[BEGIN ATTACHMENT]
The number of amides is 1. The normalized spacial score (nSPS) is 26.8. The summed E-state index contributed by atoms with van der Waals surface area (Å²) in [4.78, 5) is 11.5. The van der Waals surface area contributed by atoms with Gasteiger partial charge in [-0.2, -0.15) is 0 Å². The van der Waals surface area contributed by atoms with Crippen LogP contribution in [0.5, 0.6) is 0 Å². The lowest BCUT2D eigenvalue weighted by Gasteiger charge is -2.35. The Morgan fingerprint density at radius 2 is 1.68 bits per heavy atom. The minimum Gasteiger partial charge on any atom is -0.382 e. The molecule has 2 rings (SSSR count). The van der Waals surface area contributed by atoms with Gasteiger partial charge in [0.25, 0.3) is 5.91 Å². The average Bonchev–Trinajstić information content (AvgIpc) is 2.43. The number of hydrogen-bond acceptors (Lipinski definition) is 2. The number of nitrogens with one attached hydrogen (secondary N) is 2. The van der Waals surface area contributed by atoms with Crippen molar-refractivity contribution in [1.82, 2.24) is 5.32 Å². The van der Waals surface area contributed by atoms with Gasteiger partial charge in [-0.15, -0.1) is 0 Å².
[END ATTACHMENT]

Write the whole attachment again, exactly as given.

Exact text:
The number of amides is 1. The normalized spacial score (nSPS) is 26.8. The summed E-state index contributed by atoms with van der Waals surface area (Å²) in [4.78, 5) is 11.5. The van der Waals surface area contributed by atoms with Gasteiger partial charge in [-0.2, -0.15) is 0 Å². The van der Waals surface area contributed by atoms with Crippen LogP contribution in [0.5, 0.6) is 0 Å². The lowest BCUT2D eigenvalue weighted by Gasteiger charge is -2.35. The Morgan fingerprint density at radius 2 is 1.68 bits per heavy atom. The minimum Gasteiger partial charge on any atom is -0.382 e. The molecule has 2 rings (SSSR count). The van der Waals surface area contributed by atoms with Gasteiger partial charge in [0.25, 0.3) is 5.91 Å². The average Bonchev–Trinajstić information content (AvgIpc) is 2.43. The number of hydrogen-bond acceptors (Lipinski definition) is 2. The number of nitrogens with one attached hydrogen (secondary N) is 2. The van der Waals surface area contributed by atoms with Crippen molar-refractivity contribution in [1.82, 2.24) is 5.32 Å². The van der Waals surface area contributed by atoms with Gasteiger partial charge in [-0.15, -0.1) is 0 Å².